The average furnace has an estimated lifespan of 15 to 20 years. With proper maintenance, your furnace might last even longer. But how do you know when it’s time to replace your furnace?
Some repairs don’t cost a lot, so they’re easy to get done and extend the life of your unit. But eventually, repairs can get so expensive that it makes more sense to replace your unit with a newer model. If you need heating repair, our team can help. In the meantime, you can keep reading to learn more about the 50% repair or replacement rule for your furnace.
Research suggests that furnaces require significantly more repairs in the last two years of life. You may notice that service calls are getting closer and closer together. Instead of once per year, suddenly you’re having to call us multiple times per year. If you’ve had to call our team frequently over the last couple of years for repairs, that may be a sign that your furnace is reaching the end of its life.
The 50% rule that we recommend is that if a repair cost exceeds 50% of the cost of a new furnace, it makes more sense to just replace your furnace completely. You may quantify this 50% as a single repair bill or multiple repairs that you’ve made over weeks or months. If you’ve spent a significant amount on repairs in the recent past, it may be time for a new heater.
Investing in a brand-new furnace can mean that you get one that is much more efficient. You can save on your monthly energy bills by having an ENERGY STAR furnace. In fact, experts estimate that you can save around 15% on your energy bill by installing a newer, more energy-efficient furnace.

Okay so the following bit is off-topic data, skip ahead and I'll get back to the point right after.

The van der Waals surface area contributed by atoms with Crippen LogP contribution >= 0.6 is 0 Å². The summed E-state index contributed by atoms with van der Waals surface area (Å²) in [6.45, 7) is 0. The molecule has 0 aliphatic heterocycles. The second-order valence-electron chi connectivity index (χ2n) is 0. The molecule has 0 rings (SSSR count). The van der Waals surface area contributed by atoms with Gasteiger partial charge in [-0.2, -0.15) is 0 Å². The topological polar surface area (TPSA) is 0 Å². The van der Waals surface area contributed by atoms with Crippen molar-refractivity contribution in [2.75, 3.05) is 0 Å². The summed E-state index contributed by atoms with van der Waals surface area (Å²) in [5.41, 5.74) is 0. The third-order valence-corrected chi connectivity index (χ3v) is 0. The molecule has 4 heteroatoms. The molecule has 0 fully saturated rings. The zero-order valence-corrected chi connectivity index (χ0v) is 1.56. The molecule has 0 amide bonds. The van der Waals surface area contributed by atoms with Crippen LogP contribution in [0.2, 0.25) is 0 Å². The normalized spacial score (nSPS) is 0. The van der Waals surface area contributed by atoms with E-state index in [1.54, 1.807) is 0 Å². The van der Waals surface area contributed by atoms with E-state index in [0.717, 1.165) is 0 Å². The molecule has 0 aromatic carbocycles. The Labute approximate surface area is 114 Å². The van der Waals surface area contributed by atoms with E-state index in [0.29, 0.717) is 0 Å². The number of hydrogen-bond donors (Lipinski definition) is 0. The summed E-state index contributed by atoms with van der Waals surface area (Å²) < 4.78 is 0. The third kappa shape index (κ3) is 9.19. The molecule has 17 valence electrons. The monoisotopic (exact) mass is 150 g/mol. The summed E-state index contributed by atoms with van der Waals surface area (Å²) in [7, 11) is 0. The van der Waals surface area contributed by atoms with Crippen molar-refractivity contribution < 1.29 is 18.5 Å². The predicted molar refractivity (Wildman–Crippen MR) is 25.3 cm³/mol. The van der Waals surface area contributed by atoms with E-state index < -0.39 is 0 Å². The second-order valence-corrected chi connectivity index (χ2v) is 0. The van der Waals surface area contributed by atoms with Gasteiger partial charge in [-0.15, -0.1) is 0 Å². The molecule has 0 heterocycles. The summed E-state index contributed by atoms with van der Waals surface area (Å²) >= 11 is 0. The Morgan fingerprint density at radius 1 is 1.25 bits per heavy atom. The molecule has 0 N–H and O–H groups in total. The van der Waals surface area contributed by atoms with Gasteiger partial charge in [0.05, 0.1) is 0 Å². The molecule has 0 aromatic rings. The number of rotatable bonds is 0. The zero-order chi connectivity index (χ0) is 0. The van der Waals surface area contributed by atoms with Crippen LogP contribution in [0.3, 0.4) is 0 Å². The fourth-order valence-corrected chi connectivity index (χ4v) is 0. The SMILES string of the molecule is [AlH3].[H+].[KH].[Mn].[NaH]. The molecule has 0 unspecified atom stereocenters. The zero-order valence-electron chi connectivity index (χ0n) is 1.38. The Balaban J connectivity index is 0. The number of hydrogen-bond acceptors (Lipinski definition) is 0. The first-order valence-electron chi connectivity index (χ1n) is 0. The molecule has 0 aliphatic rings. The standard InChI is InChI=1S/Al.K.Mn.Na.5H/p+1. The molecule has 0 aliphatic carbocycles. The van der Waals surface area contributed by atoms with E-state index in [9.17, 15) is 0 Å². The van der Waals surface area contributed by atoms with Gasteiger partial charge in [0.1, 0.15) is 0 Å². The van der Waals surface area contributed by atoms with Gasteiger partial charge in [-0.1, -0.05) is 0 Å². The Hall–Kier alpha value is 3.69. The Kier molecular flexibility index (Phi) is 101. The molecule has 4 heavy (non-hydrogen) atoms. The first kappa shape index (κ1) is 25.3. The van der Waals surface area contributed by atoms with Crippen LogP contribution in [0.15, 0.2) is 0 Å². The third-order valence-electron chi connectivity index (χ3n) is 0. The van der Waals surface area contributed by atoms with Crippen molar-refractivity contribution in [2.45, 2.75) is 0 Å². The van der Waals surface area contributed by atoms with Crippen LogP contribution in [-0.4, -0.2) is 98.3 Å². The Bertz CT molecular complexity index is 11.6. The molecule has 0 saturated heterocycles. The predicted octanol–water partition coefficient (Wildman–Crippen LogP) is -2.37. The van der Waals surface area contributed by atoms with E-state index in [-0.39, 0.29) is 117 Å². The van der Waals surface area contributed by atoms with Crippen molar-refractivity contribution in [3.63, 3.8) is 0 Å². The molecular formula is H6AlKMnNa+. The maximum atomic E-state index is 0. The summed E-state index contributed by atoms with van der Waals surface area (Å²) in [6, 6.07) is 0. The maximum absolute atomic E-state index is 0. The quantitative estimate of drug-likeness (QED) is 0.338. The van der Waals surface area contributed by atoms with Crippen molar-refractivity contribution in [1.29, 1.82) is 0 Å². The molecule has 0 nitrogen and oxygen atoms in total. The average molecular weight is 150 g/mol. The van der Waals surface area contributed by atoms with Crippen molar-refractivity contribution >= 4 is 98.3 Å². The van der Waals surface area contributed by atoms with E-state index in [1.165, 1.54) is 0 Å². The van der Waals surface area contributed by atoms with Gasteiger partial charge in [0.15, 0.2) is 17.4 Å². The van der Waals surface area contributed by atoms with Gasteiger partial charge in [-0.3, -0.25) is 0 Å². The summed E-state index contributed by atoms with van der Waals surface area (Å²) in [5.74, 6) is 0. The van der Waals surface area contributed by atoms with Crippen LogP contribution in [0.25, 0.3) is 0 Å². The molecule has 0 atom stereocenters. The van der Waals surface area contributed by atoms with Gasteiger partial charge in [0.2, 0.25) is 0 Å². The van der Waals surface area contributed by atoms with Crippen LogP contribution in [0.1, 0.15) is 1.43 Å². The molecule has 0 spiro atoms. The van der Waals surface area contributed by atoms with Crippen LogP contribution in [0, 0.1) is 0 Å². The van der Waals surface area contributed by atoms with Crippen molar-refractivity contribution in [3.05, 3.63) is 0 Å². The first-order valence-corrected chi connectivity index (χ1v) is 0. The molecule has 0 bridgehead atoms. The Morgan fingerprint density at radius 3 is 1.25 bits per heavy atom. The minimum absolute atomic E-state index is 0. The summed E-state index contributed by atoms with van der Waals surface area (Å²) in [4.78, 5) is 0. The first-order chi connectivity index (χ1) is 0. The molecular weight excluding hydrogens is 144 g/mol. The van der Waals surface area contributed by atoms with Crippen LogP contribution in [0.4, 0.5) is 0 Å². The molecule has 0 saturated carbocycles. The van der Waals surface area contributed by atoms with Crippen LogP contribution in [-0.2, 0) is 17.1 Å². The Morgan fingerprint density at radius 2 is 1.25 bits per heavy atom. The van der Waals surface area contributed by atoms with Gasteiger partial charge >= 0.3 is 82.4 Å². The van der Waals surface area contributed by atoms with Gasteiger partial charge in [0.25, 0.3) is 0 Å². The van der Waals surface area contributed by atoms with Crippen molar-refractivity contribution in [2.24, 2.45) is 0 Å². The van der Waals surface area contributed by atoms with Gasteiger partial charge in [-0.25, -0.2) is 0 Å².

Even if your furnace hasn’t surpassed that 50% cost yet when it comes to repairs, there could be other signs that your furnace is near the end of its life. If your furnace begins to make unusual sounds like popping, rattling, or banging, something is definitely wrong.
It’s also a problem if your furnace blows cold or lukewarm air. Even if your home is still comfortable, when you hold up your hand to an air vent, you should feel hot air coming out. It’s also possible for your home to have rooms that are significantly hotter or colder than others. You want to get this checked out if it’s a problem you’re having because it is not normal.
If your pilot light is any color other than blue, your furnace may be producing carbon monoxide. When it produces carbon monoxide, the flame burns yellow or orange because it is not burning cleanly or efficiently. Other signs of carbon monoxide to watch for include seeing soot streaks around your furnace, rust around your flue pipes, or moisture developing around your windows.
Contact Meyers Heating & Air Conditioning today to schedule an appointment with our professionals.